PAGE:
Little Saigon exists in multiple dimensions
by Aidan Morgan
817 Victoria Avenue
There’s a time-honoured way to respond when visitors to Regina ask about dining options: you say, “We have Vietnamese restaurants.”
“Oh,” they begin, “We have Vietnamese restaurants in our city too. There’s one right around the corner from my son’s school— ”
That’s when you grab the visitor by the collar and deliver the most piercing look you can summon. “No,” you say, very slowly and clearly, “You’re making no sense. We have the Vietnamese restaurants. All of them.”
(Crumpling up like a discarded napkin at the visitor’s feet and sobbing “don’t take this away from us” is the other popular response. But please don’t.)
Over the years, Vietnamese restaurants like Little Saigon have perfected a style of dining that has served as an alternative to the traditional Chinese restaurants your grandparents always want to go to. Having grown up in Nova Scotia in the ’70s and ’80s, where egg rolls trumped spring rolls, I was floored (FLOORED, I tells ya) by my first bowl of rice vermicelli noodles with barbecue pork and fish sauce.
Little Saigon’s menu is long. It may in fact be infinite, and each visit will only reveal a few pages to customers. Some pages have a high probability of reoccurrence and will show up on nearly every visit; a few are so rare that their frequency wavelength is actually longer than the average human lifespan. In other words, you could go there for 40 years and probably never encounter Lemongrass Unicorn served on a bed of old Dragnet DVDs, but I wouldn’t rule it out entirely.
Given the variety of items, ordering requires a bit of familiarity with the menu. To get the most out of Little Saigon you must go several times and learn its ways. This can be a bit of a gamble because several dishes aren’t worth your time. But once you understand the restaurant’s strengths, your experience will improve.
On our first visit, I took along some newly deputized Knights of Appetite who were curious about the glamorous life of restaurant critics. We ordered a plate of Vietnamese spring rolls ($6.75 for 6), two orders of fresh rolls ($4.50 for 2), Crispy Spicy Squid ($6.99), Hunan Curry Chicken ($9.50), Beef Noodle Soup with Tendon ($8.95), Szechwan Beef ($11.50) and the Beef in Black Bean Sauce Hot Plate ($11.50).
The results were not great. Despite the extremely cheerful server, the food was unexceptional, with starchy sauces and cheap, chewy meat. The squid was mostly breading. Even the spring rolls — usually a safe bet — had an unfortunate flavour. I suspect that the oil in the deep fryer needed changing.
The beef noodle soup was probably the best thing about the meal, with a surprisingly mild but still beefy broth. It felt like a great dish for a chilly evening or a hot afternoon, and probably a few drops of chili oil would make it perfect. I also liked the flavour of the Szechwan beef, if not the texture.
My lunch experience was a lot better. I went with three of my Knights and we all ordered variations on the classic rice vermicelli bowl ($8.50). I had my go-to barbecue pork and spring rolls. Knight #1 opted for the shredded pork and spring rolls, while Knight #2 went for the vegetarian spring roll bowl. We also ordered the small wonton soup ($3.95) and vegetarian fresh rolls.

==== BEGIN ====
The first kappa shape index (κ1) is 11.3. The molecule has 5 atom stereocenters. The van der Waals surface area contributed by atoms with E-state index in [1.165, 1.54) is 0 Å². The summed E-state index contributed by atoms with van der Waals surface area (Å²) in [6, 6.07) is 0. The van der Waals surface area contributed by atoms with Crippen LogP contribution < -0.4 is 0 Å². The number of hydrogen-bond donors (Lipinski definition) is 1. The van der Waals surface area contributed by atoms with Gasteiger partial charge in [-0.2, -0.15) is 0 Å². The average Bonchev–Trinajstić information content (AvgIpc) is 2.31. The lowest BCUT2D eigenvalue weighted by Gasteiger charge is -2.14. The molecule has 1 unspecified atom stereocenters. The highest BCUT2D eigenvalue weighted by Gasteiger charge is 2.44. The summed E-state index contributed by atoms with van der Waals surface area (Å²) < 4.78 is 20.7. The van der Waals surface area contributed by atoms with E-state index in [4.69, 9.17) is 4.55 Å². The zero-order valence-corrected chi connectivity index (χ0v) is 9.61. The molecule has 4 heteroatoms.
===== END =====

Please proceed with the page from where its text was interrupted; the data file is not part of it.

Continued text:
The fresh rolls weren’t very exciting (if you’re the sort to get excited about fresh rolls, I guess), but the wonton soup was delicious and my vermicelli bowl could have held its own against any other dish of its kind in the city. Knight #2 wasn’t overly impressed with her vegetarian option.
On the advice (orders?) of Steve Whitworth, I went back one more time to try out the salty lemongrass tofu ($8.95), which consists of several squares of deep-fried tofu sprinkled generously with a crispy mixture of lemongrass and spices. It’s a good reason to return to Little Saigon.
During that visit we tried out the Hot and Sour Soup ($5.95), which had a strange but well-judged sweetness. The Chiang Mai noodles ($9.50) came out covered in a mild red curry and coconut sauce. It wasn’t bad, but it would have worked better with other Thai dishes. We also ordered the Chili Pepper Squid ($12.50), which had a nice dry peppery flavour and a surprisingly supple texture. Order it instead of Crispy Spicy Squid.
The service at Little Saigon is a bit scattered but very attentive. During the course of our last meal, two (or maybe three) people tried to take our order repeatedly, even though our menus were still open (I think they’re used to clientele who know exactly what they want). The woman at the till wore a green t-shirt that read “Naughty Irish Girl”.
Sometimes the service tipped over into the surreal. Around the end of one dinner, our waitress asked which one of us “wanted the lime.” As it turned out, none of us wanted the lime. What lime? There was a lime in the kitchen, and our waitress was certain that one of us had asked for it.
“Someone here wanted the lime,” she said. Which made a kind of sense, because the restaurant had emptied out by then. If not us, then who? Did someone phone for a lime? Were we deep in the realm of parallel dimensions? Did our waitress step over from another universe that resembles our own in every detail, with the exception of an expressed desire for a lime? Did she ever make her way back to that world to complete her lime-based mission?
Seriously, if you’re the one who wanted the lime, please go and pick it up.
WHAT IS IT: Little Saigon
WHAT’S IT FOR: Lunch and dinner
WHAT SHOULD I GET: The #34 rice vermicelli bowl is a classic; also, the salty lemongrass tofu is a great vegetarian option.
WHAT’S SHAPED LIKE A FISH: The serving plates. I want a set of my own.
WHAT SHOULD I AVOID: The crispy squid appetizer is not so great if you want to taste squid. If you like breading, go right ahead.
WHAT YOU WANT: The lime.